It amazes me that bush got chosen over McCain 4 years ago for the Republican ticket. Though I disagree with some of his ideas, McCain would have been much better for this country.

July 14, 2004 @ 2:09 pm | Comment

Too bad Santorum isn’t up for re-election until 2008.

July 14, 2004 @ 3:14 pm | Comment

I never could understand the whole brouhaha over gay marriage and the GOP. I always believed that Republicans stood for less government (except for abortions) and about improving the economy for the rich to get richer.

Simple economics. When gays do something (especially gay males), they do it over the top. If homosexuals could get married, think about the massive infusion of cash into: florists, jewelers, caterers, restaurants, liquor companies (a favorite supporter of the GOP), convention halls, banquet halls, Las Vegas … the list goes on and on for where the money would go for weddings.

Oh, if you Google Santorum’s name, you get the fun project from Dan Savage.

July 14, 2004 @ 5:25 pm | Comment

Forrest, amen to what you say. I can cry when I think about what kind of country America would be today if McCain had won. Not that he’s perfect; in fact, he’s way too conservative for me on some issues. But just thinking of what it would be like to have a real leader at the helm, and one who can actually talk… Oh well.

Jeremy, you’re a PR person and you should understand thoroughly what bush was doing with the FMA. He’s got to show the Moral Majority crowd he cares. The benefits you cite in regard to gay marriage are economic. For bush, this was about re-election, period. Embarrassing Kerry and Edwards was a big part of the strategy. Shit floats upstream, as they say.

July 14, 2004 @ 5:43 pm | Comment

If support for the FMA was a purely political ploy, it was a truly dumb one, since all it acheived was win a few kudos from the Religious Right, who were already in Bush’s corner (no big gain), and alienated the gay voters as well as social liberals. Dumb.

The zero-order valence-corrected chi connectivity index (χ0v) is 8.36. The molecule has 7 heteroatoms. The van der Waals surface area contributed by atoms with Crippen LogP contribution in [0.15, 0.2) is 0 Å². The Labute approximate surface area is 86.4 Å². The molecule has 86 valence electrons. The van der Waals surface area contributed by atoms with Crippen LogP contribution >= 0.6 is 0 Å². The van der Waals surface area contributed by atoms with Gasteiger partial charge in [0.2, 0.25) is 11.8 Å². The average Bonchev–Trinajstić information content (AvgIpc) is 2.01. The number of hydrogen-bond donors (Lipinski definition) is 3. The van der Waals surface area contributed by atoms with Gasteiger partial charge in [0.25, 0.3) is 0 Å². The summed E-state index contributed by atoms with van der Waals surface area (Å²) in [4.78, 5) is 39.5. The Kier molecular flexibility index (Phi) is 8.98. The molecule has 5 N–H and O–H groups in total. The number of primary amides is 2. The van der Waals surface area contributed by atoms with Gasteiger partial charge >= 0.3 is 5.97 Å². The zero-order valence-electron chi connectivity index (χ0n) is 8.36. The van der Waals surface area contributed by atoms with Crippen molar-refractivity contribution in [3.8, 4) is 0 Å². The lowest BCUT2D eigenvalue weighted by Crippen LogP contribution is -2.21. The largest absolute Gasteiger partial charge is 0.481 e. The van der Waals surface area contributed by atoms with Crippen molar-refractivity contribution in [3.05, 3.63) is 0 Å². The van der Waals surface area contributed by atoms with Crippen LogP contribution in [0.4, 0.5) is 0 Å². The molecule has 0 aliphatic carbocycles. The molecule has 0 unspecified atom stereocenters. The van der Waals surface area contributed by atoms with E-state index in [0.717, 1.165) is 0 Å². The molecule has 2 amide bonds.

July 14, 2004 @ 11:24 pm | Comment

What else could it have possibly been but a political ploy? A discriminatory Constitutional amendment for a “problem” that threatens absolutely no one? Introduced in the thick of an election year and put forth for a vote two weeks before the Democratic convention? You and I both know that’s all it was, another of bush’s attempts to garner political support by any means possible, no matter how disgusting.

July 15, 2004 @ 11:23 am | Comment

I could not understand why this was pushed so hard when the GOP had to know it did not have the votes. Didn’t make sense until I heard the the reaction among Black church groups was intensely negative. Seems they absolutely hate the concept of same sex marriage. And which segment of the Black community is more likely to vote???? Exactly the segment most likely to be influcenced by sermons by these irate Black preachers.

So the Dems are firmly identified with an issue strongly opposed by a highly influential voter base. And don’t even suggest to the Black community that there is a comparison between the gay rights struggle and the Civil Rights Movement.